Ahead of the crucial Eurogroup meet scheduled later today, which will take a final call on another bailout for Greece, the debt-stricken country has passed a controversial law sanctioning pension cuts and tax hikes.
The bill which was passed will reduce Greece’s highest pension payouts, merge several pension funds, increase contributions and raise taxes for those on medium and high incomes.
All Eurozone finance ministers are set to meet in Brussels to hammer out fresh reforms for Athens to stave off another eurozone crisis. The ministers are expected to complete the first review of Greece’s massive EU-IMF bailout and discuss new debt relief measures.
The long-stalled talks will decide if Greece can unlock the next tranche of its 86-billion-euro (USD 95 billion) bailout – the third for the debt-laden country since 2010. If unlocked, this bailout for Greece will come just ahead a huge European Central Bank payment which is due in July.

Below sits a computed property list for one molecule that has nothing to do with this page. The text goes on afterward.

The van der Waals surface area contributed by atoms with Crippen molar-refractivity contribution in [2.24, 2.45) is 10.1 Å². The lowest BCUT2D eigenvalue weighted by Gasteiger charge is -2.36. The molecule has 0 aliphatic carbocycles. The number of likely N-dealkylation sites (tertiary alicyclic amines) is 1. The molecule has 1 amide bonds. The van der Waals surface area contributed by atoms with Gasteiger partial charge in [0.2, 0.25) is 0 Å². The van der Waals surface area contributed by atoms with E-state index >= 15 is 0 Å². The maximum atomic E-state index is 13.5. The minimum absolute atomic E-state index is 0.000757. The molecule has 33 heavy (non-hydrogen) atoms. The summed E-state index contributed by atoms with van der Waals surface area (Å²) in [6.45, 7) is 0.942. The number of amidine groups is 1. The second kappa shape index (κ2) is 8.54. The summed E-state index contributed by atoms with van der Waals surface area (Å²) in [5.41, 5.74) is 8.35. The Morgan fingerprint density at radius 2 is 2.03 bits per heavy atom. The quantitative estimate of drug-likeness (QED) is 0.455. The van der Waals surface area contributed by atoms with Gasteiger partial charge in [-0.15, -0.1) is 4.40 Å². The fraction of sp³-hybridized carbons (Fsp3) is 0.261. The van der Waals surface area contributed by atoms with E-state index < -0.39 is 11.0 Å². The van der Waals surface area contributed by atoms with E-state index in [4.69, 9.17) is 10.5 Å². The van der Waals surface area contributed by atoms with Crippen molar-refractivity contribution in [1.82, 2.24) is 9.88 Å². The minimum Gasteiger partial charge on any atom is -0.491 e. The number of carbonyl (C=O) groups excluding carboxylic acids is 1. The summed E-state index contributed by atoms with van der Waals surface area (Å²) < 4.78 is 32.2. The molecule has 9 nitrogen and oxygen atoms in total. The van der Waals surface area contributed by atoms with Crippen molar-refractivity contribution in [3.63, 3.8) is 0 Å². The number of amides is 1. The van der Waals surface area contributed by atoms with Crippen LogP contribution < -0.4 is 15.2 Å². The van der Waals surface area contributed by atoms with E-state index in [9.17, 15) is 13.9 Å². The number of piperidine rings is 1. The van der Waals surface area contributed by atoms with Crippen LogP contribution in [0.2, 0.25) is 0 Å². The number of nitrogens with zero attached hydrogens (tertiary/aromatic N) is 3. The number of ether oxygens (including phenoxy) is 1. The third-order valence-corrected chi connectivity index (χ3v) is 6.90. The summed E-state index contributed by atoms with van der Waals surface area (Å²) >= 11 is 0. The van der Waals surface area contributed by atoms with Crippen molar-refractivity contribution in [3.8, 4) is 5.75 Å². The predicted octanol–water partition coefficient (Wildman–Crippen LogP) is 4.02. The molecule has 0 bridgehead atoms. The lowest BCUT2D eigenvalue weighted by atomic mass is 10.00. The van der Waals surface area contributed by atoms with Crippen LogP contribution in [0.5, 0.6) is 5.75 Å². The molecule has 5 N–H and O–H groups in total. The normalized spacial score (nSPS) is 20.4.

In its official agenda, the Eurogroup said they would discuss the “progress achieved” by Greece and creditor officials in recent days on the reforms, “with a view to conclude them (the talks) as soon as possible”.
It added that it would “also discuss possible debt relief measures aiming at ensuring that Greece’s gross financing needs remain at a sustainable level, with a view to reach a political agreement.”
The meeting comes at a time when thousands of protesters have been taking to the streets to protest against the unpopular reforms adopted on Sunday.
Brief clashes erupted outside the parliament in Athens ahead of the vote. Protesters clashed with the riot police who responded with volleys of tear gas, reported AFP.
“People are tired and disappointed by the leftist government in power… the rallies have not had the scale we had expected,” said Maria, a private sector employee in her fifties who claims that her employer owes her 30,000 euros (USD 34,000) in back pay.
The stringent measures were passed as by the Syriza-led government headed by PM Alexis Tsipras that enjoys a slim majority in the 300-seat parliament. 153 MPs of the far-left Syriza and the Independent Greeks coalition voted in favour of the measures.
The bill was passed despite all the opposition parties voted against it.
(With inputs from agencies)